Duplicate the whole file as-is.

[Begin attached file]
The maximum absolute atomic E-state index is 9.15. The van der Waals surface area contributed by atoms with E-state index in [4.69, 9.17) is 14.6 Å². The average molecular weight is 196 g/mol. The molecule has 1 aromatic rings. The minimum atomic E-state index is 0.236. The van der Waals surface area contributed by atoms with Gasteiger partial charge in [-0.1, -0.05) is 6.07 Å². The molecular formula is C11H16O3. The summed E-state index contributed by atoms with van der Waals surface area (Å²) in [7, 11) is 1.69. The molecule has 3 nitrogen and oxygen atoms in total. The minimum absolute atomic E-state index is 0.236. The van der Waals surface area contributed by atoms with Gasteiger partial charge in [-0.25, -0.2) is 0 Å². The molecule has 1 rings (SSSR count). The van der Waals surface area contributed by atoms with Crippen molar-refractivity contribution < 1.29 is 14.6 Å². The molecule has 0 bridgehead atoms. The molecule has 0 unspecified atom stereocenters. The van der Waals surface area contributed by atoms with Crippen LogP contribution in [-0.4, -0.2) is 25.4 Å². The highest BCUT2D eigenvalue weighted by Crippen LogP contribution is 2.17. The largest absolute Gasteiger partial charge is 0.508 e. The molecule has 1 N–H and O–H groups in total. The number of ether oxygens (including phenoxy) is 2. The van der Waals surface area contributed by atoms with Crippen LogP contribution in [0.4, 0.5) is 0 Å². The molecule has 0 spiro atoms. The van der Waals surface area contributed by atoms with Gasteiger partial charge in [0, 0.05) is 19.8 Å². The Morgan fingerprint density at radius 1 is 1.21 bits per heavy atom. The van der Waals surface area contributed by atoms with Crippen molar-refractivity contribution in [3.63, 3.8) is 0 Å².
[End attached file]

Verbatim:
The maximum absolute atomic E-state index is 9.15. The van der Waals surface area contributed by atoms with E-state index in [4.69, 9.17) is 14.6 Å². The average molecular weight is 196 g/mol. The molecule has 1 aromatic rings. The minimum atomic E-state index is 0.236. The van der Waals surface area contributed by atoms with Gasteiger partial charge in [-0.1, -0.05) is 6.07 Å². The molecular formula is C11H16O3. The summed E-state index contributed by atoms with van der Waals surface area (Å²) in [7, 11) is 1.69. The molecule has 3 nitrogen and oxygen atoms in total. The minimum absolute atomic E-state index is 0.236. The van der Waals surface area contributed by atoms with Gasteiger partial charge in [-0.25, -0.2) is 0 Å². The molecule has 1 rings (SSSR count). The van der Waals surface area contributed by atoms with Crippen molar-refractivity contribution < 1.29 is 14.6 Å². The molecule has 0 bridgehead atoms. The molecule has 0 unspecified atom stereocenters. The van der Waals surface area contributed by atoms with Crippen LogP contribution in [-0.4, -0.2) is 25.4 Å². The highest BCUT2D eigenvalue weighted by Crippen LogP contribution is 2.17. The largest absolute Gasteiger partial charge is 0.508 e. The molecule has 1 N–H and O–H groups in total. The number of ether oxygens (including phenoxy) is 2. The van der Waals surface area contributed by atoms with Crippen LogP contribution in [0.4, 0.5) is 0 Å². The molecule has 0 spiro atoms. The van der Waals surface area contributed by atoms with Gasteiger partial charge in [0, 0.05) is 19.8 Å². The Morgan fingerprint density at radius 1 is 1.21 bits per heavy atom. The van der Waals surface area contributed by atoms with Crippen molar-refractivity contribution in [3.63, 3.8) is 0 Å².